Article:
Guidelines for the Design of Sustainable Learning Laboratories that Teach Through Architecture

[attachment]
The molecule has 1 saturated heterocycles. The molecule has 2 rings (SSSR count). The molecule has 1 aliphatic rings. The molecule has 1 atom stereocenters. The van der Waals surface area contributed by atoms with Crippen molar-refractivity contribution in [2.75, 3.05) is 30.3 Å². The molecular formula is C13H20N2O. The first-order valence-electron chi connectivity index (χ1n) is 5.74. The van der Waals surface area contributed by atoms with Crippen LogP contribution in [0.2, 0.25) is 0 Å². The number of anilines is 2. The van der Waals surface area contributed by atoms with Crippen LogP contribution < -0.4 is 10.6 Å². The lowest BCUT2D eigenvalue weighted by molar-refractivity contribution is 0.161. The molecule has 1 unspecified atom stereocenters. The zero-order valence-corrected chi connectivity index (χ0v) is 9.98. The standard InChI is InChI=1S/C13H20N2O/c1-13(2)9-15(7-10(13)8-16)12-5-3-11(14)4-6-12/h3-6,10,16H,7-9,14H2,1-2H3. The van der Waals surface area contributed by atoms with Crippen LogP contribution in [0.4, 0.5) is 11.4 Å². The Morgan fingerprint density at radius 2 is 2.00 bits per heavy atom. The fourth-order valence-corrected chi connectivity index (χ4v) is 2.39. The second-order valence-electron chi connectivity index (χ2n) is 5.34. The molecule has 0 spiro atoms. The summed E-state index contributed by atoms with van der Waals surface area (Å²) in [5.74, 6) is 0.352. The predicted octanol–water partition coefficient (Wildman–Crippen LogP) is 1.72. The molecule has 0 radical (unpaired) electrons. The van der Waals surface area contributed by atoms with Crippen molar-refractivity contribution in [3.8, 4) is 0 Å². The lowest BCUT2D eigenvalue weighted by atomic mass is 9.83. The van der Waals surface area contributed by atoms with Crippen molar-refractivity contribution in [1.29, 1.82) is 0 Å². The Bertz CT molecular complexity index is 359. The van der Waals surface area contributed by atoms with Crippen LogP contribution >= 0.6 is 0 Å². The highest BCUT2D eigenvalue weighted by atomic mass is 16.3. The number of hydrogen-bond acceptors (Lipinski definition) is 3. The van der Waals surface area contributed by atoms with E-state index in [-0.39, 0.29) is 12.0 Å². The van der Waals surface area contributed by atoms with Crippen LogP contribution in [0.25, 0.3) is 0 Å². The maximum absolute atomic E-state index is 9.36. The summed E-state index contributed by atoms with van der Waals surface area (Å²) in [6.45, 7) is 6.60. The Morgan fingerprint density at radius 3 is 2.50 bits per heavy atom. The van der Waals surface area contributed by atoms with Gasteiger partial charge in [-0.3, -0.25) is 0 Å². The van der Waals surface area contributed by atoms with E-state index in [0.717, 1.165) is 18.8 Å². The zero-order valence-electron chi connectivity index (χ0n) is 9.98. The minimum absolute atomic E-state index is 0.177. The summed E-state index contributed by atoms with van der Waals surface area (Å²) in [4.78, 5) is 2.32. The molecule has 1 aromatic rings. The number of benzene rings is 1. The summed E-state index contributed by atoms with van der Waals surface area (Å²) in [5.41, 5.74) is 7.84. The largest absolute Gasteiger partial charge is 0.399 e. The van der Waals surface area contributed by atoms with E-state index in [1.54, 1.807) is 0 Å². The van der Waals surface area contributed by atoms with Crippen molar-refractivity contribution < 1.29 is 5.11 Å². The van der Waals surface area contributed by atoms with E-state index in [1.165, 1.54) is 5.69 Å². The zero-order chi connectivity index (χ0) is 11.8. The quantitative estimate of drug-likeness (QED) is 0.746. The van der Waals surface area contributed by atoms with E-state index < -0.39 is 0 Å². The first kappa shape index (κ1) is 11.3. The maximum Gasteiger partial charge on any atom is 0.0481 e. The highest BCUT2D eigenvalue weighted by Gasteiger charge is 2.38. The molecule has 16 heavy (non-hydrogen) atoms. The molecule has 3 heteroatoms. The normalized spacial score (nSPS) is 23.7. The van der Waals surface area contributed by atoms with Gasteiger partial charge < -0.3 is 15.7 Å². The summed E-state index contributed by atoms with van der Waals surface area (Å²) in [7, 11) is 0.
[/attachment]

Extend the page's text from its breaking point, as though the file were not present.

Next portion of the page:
Through this project and the support of the American Institute of Architects, the Center for High Performance Learning Environments (CHPLE), and the School of Education at Virginia Tech, in cooperation with the Southwest Virginia Science Museum, Reader and Swartz Architects and the Shenandoah Valley Discovery Museum, science educators, and the International Institute for Sustainable Labs (I2SL) are seeking to transform the design of schools and learning laboratories from passive vessels to active participants in learning. The focus of this transformative process is on sustainability and environmental stewardship and the opportunities within architecture to teach these subjects. Through a qualitative research paradigm that included case studies, observation and documentation, data reduction and coding, and interpretation, links between building features, museum, laboratories and school displays and exhibits, and learning were identified and mapped to the architectural design process. In addition, a group of middle school students from Southwest Virginia participated in a mock design of an “environmentally responsive” building. Through this qualitative approach dimensions of student learning related to architecture and the environment were identified and translated to architectural decisionmaking. Through participation on the designs for the Shenandoah Valley Discovery Museum, the Southwest Virginia Science Museum and an Environmental Learning Center for Southwest Virginia, an understanding for the interrelationships between pedagogical issues and building systems was mapped. In addition, middle school teachers and museum exhibit designers participated in the development of strategies to explicitly link architecture to learning. By further developing this map through this proposal, lessons-learned were summarized that assist architects in designing environments that directly support learning.